Otakar Nieder 00:12:35 Because for the gaming gene, you maybe don’t need networking. Maybe you do, maybe you don’t. So it might not come as a integral part of the package. You get the sandbox you get, you might need to write to your own networking or you buy a third party library that actually for that agent provides a network. Same comes with artificial intelligence. There might be some kind of a very simple artificial intelligence included in the game engine, but very, probably you want a different one. So you will have to, again, either create your own or purchase a third party one. So that like around these games in genes, there is of course, a lot of third-party libraries and a lot of people and companies that are creating these libraries, then you can use to enhance your game and to make your game more appealing to your gamers, but to simulation engine, of course, these things have to be there also, but they are very, probably more specialized for the training use case that the simulation delivers.

Otakar Nieder 00:13:39 So of course, in our system, we have an artificial intelligence that is very specialized for simulating military doctrine, behaviors of different groups of soldiers that are doing different kinds of maneuvers. We focus on also the enemy artificial intelligence behaviors that again, need to be somehow representing what the soldiers can interact with in the real world. So these things start to be very much more focused and specialized in the simulation engine. Another example would be physics where again, in the game engine, you might get some simple physics for calculating collisions and these kinds of things. When do you want to do something more complicated again, we’ll probably have to write your own in the simulation engine. You get very specialized, very detailed physics for a listings or for driving vehicles and all the systems that are actually being there on the vehicles. So these like basically when it comes to a more specialized functionality, that’s where the components start to differ a lot because where for your game, you might need the simple physics for the simulation really needed a very, very complex physics.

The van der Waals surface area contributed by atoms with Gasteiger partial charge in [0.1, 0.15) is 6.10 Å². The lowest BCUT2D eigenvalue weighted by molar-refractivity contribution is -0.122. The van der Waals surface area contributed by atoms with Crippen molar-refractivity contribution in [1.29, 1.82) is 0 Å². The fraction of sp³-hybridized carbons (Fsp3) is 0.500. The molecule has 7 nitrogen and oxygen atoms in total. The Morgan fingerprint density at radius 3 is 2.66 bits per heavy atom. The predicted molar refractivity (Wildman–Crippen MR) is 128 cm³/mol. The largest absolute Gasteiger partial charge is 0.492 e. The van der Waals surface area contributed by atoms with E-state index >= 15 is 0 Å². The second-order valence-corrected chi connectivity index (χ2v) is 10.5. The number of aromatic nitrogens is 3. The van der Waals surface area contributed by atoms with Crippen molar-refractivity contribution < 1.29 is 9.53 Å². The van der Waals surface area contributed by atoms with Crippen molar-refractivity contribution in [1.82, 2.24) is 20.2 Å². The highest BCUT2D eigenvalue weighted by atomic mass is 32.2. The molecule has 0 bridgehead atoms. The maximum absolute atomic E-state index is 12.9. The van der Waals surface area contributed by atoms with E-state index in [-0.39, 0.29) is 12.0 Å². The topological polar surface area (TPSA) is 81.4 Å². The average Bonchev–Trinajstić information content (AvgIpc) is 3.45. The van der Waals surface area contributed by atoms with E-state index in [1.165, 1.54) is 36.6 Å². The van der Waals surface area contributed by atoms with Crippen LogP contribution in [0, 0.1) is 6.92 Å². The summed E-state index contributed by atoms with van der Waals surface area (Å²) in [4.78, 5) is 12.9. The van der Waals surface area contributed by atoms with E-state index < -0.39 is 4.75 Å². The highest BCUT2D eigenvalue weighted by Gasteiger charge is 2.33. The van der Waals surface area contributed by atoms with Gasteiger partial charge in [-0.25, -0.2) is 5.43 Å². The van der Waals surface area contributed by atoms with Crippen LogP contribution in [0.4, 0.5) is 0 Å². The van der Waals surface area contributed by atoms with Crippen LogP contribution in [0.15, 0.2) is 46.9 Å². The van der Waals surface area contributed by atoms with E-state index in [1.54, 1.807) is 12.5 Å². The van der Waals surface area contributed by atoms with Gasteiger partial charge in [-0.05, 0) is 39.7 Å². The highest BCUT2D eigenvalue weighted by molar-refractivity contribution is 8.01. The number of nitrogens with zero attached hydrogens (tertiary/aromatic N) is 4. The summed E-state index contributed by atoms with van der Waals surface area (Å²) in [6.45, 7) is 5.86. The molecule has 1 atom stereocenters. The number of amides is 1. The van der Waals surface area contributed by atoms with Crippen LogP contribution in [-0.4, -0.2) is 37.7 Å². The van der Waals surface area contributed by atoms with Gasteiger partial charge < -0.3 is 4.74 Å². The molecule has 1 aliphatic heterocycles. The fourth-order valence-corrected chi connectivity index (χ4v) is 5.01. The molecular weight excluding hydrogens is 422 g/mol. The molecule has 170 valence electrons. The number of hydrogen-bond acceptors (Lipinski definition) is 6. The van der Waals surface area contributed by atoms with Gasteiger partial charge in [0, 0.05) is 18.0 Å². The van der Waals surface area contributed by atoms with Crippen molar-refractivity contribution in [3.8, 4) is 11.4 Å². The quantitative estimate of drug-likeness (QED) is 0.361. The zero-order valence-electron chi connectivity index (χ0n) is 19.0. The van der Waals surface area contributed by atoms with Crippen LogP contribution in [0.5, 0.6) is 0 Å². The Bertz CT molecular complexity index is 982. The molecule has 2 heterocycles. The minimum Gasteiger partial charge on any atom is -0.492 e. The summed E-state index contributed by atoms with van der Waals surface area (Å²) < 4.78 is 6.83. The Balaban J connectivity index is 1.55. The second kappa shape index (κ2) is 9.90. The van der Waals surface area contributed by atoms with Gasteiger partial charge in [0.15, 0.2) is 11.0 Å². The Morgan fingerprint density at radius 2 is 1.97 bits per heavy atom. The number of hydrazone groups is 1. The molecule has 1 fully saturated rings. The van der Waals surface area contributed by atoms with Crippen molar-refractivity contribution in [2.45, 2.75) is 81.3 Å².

Otakar Nieder 00:14:54 What for the game you might need when you’re creating it for the mobile phone to operate it with two thumbs for the simulation, you need to simulate a very complex interaction systems that are representing complicated operating systems for different vehicles. And one thing that actually I haven’t seen in any gaming engine, which is actually very common for simulations and training simulations is something called after action review. It is a system where, which is basically being used to record everything that is happening during the training, and then replay it back. So the soldiers can, or trainees can just basically look back to what they did and learn from it, and then maybe do the training again and again and again, and again, look at the after action review in our case, this is not a simple video. It is actually the recording, everything that happens in the 3d environment. So we can replay it again, like exactly how it happened. So you can jump into 3d environment during the replay, see what was happening. You can power pause it. You can see where everybody was, what they were doing, what they were looking at, what they were aiming at. So that is something that I have not seen in games because you really want to return back and replay something. So you get better that all of course, people like that, but this is something that is very, very specialized for simulation cases.

Kanchan Shringi 00:16:21 Thanks for that comprehensive answer. So what I can summarize from that is that you start with a gaming engine, you could start with the gaming engine, which gives you a lot of the components you need, which is, you know, getting the best out of your hardware, the user interface, some of the physics and input device as DK scripting, but then you specialize the algorithms, the collision engine, and you further add features to record and replay. Is that a fair summary? And if so, did you guys start with the gaming engine and build upon it?